Check out our latest episode!
Jan. 16, 2023

Frank Salemme - A Tribute


Frank Salemme passed away on December 13, 2022. This week's episode is a short tribute to his life along with a few perhaps lesser known stories. There will be much more to come about Frankie and his activities later this season. Next week, we’ll be looking at the bank robberies of the 1970s.

Linked Episodes:

Dottie Barchard Bonus,

The Boys of Winter Hill

The Defense Never Rests

Dying to be Made

Finding Frankie

Salemme's Congressional testimony.

Follow us on Twitter for sneak peeks of upcoming episodes. You can also find us on Instagram and Facebook.

Questions or comments, email lara@doubledealpodcast.com or nina@doubledealpodcast.com

Donate to Lara and Nina

Thank you for listening!

All the best,

Lara & Nina

Transcript

Lara:

 

Hi everyone! We’re back after our unexpected and very long vacation. Our last episode was about Joseph JR Russo’s early days.We were planning on putting out one more episode before our holiday break.



Nina:

 

BUT things didn’t go quite as planned! Lara had an unanticipated but most welcome guest, and I’ve been a bit under the weather. I would not call it a vacation!



Lara:

 

Indeed, we’ve both been working, just not on the podcast. 



Nina:

 

And I think we’re both still exhausted!




Lara:

 

Well in the name of exhaustion, let's get started.

 

By now most of you know that Frank Salemme passed away on December 13th at the age of 89, so in memory of Francis Patrick Salemme, Nina and I are going to do a quick tribute today. We aren’t going to go into detail about most events, and we’ll do our best to bring you some lesser known stories.




Nina:

 

Francis Patrick was born to Romeo Pasquale Salemme and Mary Agnes Haverty in Weymouth, Massachusetts on August 18, 1933. 



Lara:

 

Sorry to interrupt you, but later Mary’s middle name appears as Bridgette. Not the first time we’ve seen children reporting their parent’s middle names or even the names of their grandparents incorrectly.



Nina:

 

To be fair, sometimes even the kids didn’t know their own birth names! But we’ll go with what was reported in Mary’s younger years and even on Frankie’s marriage license.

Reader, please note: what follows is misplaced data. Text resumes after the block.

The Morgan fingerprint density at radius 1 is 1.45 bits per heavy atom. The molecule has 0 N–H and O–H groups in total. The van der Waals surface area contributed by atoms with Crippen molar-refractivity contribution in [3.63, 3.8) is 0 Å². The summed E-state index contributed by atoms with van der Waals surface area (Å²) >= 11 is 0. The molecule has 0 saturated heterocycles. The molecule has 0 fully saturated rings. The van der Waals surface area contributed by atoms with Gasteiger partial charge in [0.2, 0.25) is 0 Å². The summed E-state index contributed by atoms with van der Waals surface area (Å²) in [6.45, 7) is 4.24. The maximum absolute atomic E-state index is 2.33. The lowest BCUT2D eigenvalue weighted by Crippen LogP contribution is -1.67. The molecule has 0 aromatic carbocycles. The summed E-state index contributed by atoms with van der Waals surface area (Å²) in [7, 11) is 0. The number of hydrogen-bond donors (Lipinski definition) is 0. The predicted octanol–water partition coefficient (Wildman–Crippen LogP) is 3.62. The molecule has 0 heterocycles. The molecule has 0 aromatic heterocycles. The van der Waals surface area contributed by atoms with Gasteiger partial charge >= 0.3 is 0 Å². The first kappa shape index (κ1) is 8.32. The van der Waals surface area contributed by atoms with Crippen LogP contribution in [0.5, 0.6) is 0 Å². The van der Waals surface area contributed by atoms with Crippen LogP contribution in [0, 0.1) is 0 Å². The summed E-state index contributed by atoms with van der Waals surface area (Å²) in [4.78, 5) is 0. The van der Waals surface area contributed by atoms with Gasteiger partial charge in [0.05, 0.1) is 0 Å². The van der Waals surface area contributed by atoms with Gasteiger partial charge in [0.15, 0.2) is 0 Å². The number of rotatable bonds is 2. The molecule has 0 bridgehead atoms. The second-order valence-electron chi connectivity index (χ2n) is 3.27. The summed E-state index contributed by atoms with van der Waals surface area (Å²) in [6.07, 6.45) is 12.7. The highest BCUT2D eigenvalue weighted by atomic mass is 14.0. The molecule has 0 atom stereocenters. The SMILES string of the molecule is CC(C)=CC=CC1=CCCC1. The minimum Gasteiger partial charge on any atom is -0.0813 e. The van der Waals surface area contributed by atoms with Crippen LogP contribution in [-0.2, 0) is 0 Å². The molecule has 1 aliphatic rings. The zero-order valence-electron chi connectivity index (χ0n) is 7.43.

Ok back to his early family life. Frankie was one of seven children that included his brother John and five sisters. Mary’s father was from Ireland and her mother was from Canada. Mary was born in Boston. Frank’s father Romeo was born in Weymouth but his parents were from Mirabello, Italy. The surname was changed to Salemme by the time Romeo’s father, Alessio Apicella,  became a naturalized citizen. By the 1940s Romeo moved his family from the South Shore to Jamaica Plain where Frankie became something of a local sports star. The picture of him winning the relay race in 1949 is great!

 

 

Lara:

 

And he wasn’t just a track and field star. Frankie was a tight end for his High School football team. Triple letter man actually as in 1951 he was also the goalie for his high school hockey team.



Nina:

 

Actually a quadruple letter boy! He was on the High School baseball team too! And he wasn’t just a tight end, occasionally he subbed as a running back.



Lara:

 

The high school sports star married Alice Kathleen McLaughlin in New Hampshire on November 16, 1955. His occupation was listed as electrician on his marriage license. They would go on to have five children together. His son Frank Jr. having been born on October 12, 1956.






Nina:

 

For those wondering, Alice was not related to our Charlestown McLaughlins. At least not on this side of the pond. But her older brother, Dennis, was an old schoolmate of Frankie’s, and long time listeners might remember that Dennis McLaughlin was an associate of Jimmy Flemmi’s throughout the 1960s and into the 70s.



Lara:

 

Alright, let’s move onto Frankie’s criminal endeavors. Supposedly he was locked up in 1957 with Anthony Morelli of Providence. We have NEVER been able to verify this. There’s no mention of an arrest of Frankie in the ‘50s. And to top it off nothing about Anthony Morelli being in the can at that time either. If any of our listeners have some specifics about an arrest/conviction circa 1957, please share it with us. On his FBI wanted poster from January of 1970 the only arrest or conviction they list is an assault and battery rap but there is no date.



Nina:

 

Well, I don’t believe the Anthony Morelli tale. It’s like someone needed to fabricate a story connecting Frankie to Raymond Patriarca not knowing that geography alone would provide a natural connection.

 

The first case against Salemme that was made public was his September of 1969 indictment for the murder of William Bennett. By then the press was already using the nickname “Cadillac” for Frankie. A name he supposedly earned because he worked on cars at the garage.



Lara: